Matt Dean says Minnesota should act on the uncertainty surrounding the future of PPACA. (AP Photo/Bernd Kammerer)

Minnesota lawmakers are looking at a bill that calls for the state to prepare for the possibility that Patient Protection and Affordable Care Act (PPACA) provisions affecting Medicaid may disappear.

The state House Health and Human Services Committee approved the House version of the bill, HF1918, last week and re-referred the bill to the House House Ways and Means Committee.

HF1918 was introduced by state Rep. Matt Dean, R-Dellwood, Minn., the state House majority leader.

The bill would require state health officials to develop a restructuring plan for MinnesotaCare, the Minnesota Medicaid program, that could guide the state response if the federal government makes major changes in PPACA and other federal law that affect Medicaid.

The text of the bill calls for the state human services commissioner to work with the state health and commerce commissioner to submit a reform plan to the legislature by Dec. 15.

The text states that the plan should provide for continuity of care, minimize loss of health care access, “emphasize personal responsibility”; “provide patients and health care providers with financial incentives to use and deliver health care services efficiently and achieve better health outcome”; and “incorporate innovative and effective health care delivery approaches, including but not limited to approaches based on defined contributions to enrollees and a system of coordinated care delivery models.”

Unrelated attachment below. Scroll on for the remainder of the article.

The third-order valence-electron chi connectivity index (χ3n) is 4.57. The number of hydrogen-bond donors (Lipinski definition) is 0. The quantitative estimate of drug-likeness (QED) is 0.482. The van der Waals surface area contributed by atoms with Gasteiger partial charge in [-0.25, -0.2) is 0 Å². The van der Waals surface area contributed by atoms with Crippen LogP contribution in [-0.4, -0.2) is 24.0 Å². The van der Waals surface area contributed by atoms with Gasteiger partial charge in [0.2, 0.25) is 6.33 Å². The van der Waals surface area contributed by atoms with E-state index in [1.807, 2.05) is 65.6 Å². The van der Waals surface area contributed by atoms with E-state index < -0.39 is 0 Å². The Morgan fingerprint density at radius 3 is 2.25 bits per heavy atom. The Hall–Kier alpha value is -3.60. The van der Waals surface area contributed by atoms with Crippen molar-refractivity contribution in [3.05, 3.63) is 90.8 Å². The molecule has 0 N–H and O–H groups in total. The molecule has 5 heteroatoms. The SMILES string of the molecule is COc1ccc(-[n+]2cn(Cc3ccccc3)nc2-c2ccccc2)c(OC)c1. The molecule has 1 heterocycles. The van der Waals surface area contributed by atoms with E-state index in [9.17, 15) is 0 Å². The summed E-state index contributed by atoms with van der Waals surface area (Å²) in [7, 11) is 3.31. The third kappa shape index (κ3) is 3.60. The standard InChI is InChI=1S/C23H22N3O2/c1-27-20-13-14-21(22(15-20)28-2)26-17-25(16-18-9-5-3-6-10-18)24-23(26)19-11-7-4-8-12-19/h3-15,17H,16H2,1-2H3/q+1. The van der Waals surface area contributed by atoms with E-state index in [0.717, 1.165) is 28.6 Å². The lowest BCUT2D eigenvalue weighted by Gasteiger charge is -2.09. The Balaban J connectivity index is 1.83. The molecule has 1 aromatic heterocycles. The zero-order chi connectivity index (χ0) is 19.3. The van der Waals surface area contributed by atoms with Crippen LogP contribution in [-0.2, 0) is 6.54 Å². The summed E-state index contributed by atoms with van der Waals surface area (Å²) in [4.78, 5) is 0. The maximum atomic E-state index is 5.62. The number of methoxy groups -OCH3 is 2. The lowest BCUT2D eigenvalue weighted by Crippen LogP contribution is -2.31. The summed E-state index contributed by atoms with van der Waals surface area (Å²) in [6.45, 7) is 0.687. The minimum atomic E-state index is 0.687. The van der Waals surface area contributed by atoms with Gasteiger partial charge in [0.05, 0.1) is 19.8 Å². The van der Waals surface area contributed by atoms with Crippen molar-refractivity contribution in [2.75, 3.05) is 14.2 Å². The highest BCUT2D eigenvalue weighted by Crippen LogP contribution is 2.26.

State Sen. David Hann, R-Eden Prairie, Minn., has introduced a companion bill, SF2530, in the Senate.

The Senate Health and Human Services Committee has not yet acted on SF2530.

The Minnesota House and Senate are both controlled by Republicans. The governor of Minnesota, Mark Dayton, is a Democrat.